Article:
How do doctors diagnose nipple thrush?

Your doctor may ask you about symptoms, such as pain in the nipples of both breasts after feeding. They may also examine you and note the change in colour of your nipples, such as shiny redness or pink colour.

In babies, there may be white patches inside of their cheeks or upper palate that will not disappear with gentle wiping. There may even be a thick white coating on the tongue.

Are laboratory tests needed to diagnose it?

Usually the characteristic symptoms and signs are enough to diagnose this condition. Sometimes, the doctor may have to collect a sample from your nipple discharge to diagnose the type of fungi that is causing the infection.

How is nipple thrush treated in mothers?

Most often, nipple thrush can be treated by a topical application of an anti-fungal cream. Miconazole is one such anti-fungal that is available in different trade names. 

This should be applied sparingly over the nipple area after feeding. Usually, with this treatment, the symptoms tend to go away in two to three days. 

However, it is essential to take treatment for at least 10 days or a week after the symptoms subside. If the body is not responding to this or if deep breast pain persists, which is quite rare, some patients may need oral treatment like antifungal tablets.

How is thrush treated in babies?

Thrush in babies can also be treated with topical applications like antifungal gels. There is one called Miconazole and some of them are available in oral suspensions. These are usually used in babies over 4 months of age. If your baby is under 4 months, it is best to see a doctor to have the suitable treatment prescribed.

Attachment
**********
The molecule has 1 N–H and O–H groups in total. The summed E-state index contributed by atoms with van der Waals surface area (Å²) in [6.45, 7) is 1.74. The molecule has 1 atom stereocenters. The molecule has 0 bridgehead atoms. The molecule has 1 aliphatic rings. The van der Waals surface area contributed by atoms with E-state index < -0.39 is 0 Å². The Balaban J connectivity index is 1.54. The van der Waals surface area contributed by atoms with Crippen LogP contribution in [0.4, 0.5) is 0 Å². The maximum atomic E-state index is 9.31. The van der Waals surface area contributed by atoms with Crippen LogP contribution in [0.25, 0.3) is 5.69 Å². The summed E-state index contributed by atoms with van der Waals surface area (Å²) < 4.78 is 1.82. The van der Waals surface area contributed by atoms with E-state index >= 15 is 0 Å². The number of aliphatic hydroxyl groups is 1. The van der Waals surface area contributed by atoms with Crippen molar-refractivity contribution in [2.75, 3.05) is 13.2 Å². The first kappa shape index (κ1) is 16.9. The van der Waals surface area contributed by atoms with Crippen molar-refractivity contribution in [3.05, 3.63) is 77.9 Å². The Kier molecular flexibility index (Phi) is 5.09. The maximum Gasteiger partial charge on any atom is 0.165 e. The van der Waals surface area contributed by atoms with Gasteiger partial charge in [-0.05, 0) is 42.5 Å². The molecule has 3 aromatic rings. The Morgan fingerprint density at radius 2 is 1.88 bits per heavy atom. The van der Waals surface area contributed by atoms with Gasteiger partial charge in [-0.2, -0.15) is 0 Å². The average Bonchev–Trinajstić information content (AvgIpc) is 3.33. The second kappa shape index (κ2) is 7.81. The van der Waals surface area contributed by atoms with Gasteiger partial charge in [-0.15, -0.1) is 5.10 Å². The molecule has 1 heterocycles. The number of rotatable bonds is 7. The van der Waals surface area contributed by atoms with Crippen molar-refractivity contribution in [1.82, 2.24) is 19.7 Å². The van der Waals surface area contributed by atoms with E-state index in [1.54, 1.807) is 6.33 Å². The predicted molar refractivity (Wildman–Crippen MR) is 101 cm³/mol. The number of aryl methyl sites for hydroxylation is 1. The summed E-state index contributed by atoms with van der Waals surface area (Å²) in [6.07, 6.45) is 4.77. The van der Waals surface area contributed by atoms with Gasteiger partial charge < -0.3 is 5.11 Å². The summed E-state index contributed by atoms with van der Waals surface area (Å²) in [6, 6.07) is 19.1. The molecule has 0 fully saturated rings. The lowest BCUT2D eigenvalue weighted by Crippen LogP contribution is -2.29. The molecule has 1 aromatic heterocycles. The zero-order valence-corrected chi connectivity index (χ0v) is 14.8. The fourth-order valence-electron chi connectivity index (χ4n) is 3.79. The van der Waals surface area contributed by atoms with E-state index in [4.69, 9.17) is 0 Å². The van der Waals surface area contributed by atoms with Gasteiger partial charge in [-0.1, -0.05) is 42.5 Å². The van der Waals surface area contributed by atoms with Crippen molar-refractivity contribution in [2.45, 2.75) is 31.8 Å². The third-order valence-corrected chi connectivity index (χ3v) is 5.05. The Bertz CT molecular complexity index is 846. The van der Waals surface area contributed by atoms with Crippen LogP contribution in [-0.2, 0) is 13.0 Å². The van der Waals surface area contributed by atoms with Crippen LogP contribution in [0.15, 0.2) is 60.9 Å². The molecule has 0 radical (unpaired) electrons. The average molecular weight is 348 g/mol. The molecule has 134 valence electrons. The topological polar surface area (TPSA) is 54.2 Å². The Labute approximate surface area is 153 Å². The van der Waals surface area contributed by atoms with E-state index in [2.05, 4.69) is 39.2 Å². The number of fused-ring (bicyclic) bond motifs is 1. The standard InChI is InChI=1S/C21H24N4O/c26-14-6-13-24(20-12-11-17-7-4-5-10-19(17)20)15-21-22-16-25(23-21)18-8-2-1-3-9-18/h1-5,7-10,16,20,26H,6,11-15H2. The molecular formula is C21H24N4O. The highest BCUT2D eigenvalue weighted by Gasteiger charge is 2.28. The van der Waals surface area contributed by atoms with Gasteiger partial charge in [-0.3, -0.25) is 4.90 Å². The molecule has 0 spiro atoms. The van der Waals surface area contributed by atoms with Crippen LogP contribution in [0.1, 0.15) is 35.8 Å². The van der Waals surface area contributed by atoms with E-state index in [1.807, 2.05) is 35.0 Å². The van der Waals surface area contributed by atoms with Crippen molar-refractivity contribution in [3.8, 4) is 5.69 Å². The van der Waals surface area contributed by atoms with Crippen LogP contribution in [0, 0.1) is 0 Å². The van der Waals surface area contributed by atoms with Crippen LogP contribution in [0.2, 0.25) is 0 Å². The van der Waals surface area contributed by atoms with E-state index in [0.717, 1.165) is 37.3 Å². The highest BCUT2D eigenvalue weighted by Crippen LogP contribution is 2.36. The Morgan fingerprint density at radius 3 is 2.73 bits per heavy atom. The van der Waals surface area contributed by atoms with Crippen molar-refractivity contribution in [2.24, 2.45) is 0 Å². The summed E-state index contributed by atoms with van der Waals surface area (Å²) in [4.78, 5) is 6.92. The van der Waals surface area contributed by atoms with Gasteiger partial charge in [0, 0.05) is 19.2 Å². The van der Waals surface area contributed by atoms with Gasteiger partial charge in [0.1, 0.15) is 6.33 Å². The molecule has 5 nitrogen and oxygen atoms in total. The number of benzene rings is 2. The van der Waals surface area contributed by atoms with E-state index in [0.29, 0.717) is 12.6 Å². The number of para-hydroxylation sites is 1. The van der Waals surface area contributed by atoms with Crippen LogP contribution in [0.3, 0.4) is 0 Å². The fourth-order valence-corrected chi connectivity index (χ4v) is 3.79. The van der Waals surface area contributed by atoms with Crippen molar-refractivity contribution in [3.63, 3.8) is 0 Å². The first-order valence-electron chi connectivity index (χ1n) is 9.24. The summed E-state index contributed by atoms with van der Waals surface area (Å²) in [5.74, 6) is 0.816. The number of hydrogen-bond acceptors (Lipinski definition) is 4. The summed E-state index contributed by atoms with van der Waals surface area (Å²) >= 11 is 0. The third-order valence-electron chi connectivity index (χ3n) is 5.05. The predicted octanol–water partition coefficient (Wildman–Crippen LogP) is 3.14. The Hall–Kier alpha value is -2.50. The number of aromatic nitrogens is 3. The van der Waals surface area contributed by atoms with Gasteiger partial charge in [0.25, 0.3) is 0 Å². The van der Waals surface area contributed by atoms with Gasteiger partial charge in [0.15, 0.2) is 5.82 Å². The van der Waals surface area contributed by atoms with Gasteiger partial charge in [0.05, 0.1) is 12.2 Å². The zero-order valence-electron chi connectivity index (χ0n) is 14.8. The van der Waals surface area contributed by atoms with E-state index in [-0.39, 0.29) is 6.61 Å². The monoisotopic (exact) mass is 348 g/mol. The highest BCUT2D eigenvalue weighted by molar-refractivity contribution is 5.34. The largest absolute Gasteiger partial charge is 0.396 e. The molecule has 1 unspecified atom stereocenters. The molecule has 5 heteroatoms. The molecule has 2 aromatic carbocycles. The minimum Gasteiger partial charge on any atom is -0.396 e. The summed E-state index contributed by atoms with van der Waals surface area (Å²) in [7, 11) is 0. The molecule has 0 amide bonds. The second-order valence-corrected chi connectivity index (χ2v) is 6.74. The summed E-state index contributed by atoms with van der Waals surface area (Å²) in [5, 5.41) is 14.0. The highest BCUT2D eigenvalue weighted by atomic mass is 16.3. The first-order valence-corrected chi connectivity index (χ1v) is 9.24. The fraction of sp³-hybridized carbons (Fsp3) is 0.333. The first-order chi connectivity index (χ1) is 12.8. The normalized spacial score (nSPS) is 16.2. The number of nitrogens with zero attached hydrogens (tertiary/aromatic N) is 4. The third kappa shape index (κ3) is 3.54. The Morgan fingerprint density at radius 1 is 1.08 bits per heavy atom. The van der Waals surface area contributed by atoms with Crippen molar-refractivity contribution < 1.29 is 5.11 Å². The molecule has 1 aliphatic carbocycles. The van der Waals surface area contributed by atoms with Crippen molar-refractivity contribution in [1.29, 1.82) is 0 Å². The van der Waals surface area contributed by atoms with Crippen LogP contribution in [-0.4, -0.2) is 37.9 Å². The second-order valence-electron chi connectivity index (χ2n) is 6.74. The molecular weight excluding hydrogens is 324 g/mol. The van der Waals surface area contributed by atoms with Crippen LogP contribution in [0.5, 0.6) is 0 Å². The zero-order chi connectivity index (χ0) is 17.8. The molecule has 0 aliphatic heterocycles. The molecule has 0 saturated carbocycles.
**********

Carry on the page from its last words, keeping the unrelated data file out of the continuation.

It is very important to treat both the mother and the baby at the same time if they both have the condition, or else they will keep passing the infection back and forth to each other. In some cases, either the mother or the baby or both may be given oral probiotics as capsules. These contain good bacteria and help restore the body’s normal balance between good bacteria and other organisms.

How do I prevent a recurrence of nipple thrush?

Good hygiene practices during breastfeeding are always important as otherwise, nipple thrush can reoccur. Washing your hands before and after nursing your baby is always considered good practice.

Since the fungal spores can survive in cold water, it is important to 

  • wash your feeding bras and towels in hot water 
  • ironing also helps kill the fungal spores.6 
  • ensure that you do not share towels with anyone
  • you can ensure that you wash your hands with soap and water after changing the babies’ diapers
  • if you are using pacifiers or dummies for the baby, make sure they are sterilized properly in boiling temperatures. While you are being treated, it would be advisable to change your breast pads frequently or else use ones with disposable lining
  • ensure that you wash your hands thoroughly before and after applying the anti-fungal cream on your nipples

Can I still breastfeed my baby while having nipple thrush?